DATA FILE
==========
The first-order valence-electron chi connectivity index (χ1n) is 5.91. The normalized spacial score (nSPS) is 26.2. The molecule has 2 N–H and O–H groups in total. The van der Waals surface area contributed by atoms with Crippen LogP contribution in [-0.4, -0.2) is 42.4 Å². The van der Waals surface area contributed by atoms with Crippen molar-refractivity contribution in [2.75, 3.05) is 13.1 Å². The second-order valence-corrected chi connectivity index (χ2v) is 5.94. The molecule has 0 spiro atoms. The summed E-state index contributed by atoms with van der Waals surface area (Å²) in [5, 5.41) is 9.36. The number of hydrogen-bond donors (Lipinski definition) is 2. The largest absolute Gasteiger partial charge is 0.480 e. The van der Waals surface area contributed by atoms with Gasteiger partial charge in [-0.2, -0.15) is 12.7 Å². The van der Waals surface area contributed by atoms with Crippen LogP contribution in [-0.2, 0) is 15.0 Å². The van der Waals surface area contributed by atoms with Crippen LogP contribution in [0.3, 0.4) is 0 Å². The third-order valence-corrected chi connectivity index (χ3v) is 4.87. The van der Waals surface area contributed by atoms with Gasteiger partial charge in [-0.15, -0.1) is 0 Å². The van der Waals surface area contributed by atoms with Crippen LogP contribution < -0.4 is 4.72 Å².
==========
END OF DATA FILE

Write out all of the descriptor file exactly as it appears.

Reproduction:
The first-order valence-electron chi connectivity index (χ1n) is 5.91. The normalized spacial score (nSPS) is 26.2. The molecule has 2 N–H and O–H groups in total. The van der Waals surface area contributed by atoms with Crippen LogP contribution in [-0.4, -0.2) is 42.4 Å². The van der Waals surface area contributed by atoms with Crippen molar-refractivity contribution in [2.75, 3.05) is 13.1 Å². The second-order valence-corrected chi connectivity index (χ2v) is 5.94. The molecule has 0 spiro atoms. The summed E-state index contributed by atoms with van der Waals surface area (Å²) in [5, 5.41) is 9.36. The number of hydrogen-bond donors (Lipinski definition) is 2. The largest absolute Gasteiger partial charge is 0.480 e. The van der Waals surface area contributed by atoms with Gasteiger partial charge in [-0.2, -0.15) is 12.7 Å². The van der Waals surface area contributed by atoms with Crippen LogP contribution in [-0.2, 0) is 15.0 Å². The van der Waals surface area contributed by atoms with Crippen LogP contribution in [0.3, 0.4) is 0 Å². The third-order valence-corrected chi connectivity index (χ3v) is 4.87. The van der Waals surface area contributed by atoms with Gasteiger partial charge in [-0.15, -0.1) is 0 Å². The van der Waals surface area contributed by atoms with Crippen LogP contribution < -0.4 is 4.72 Å².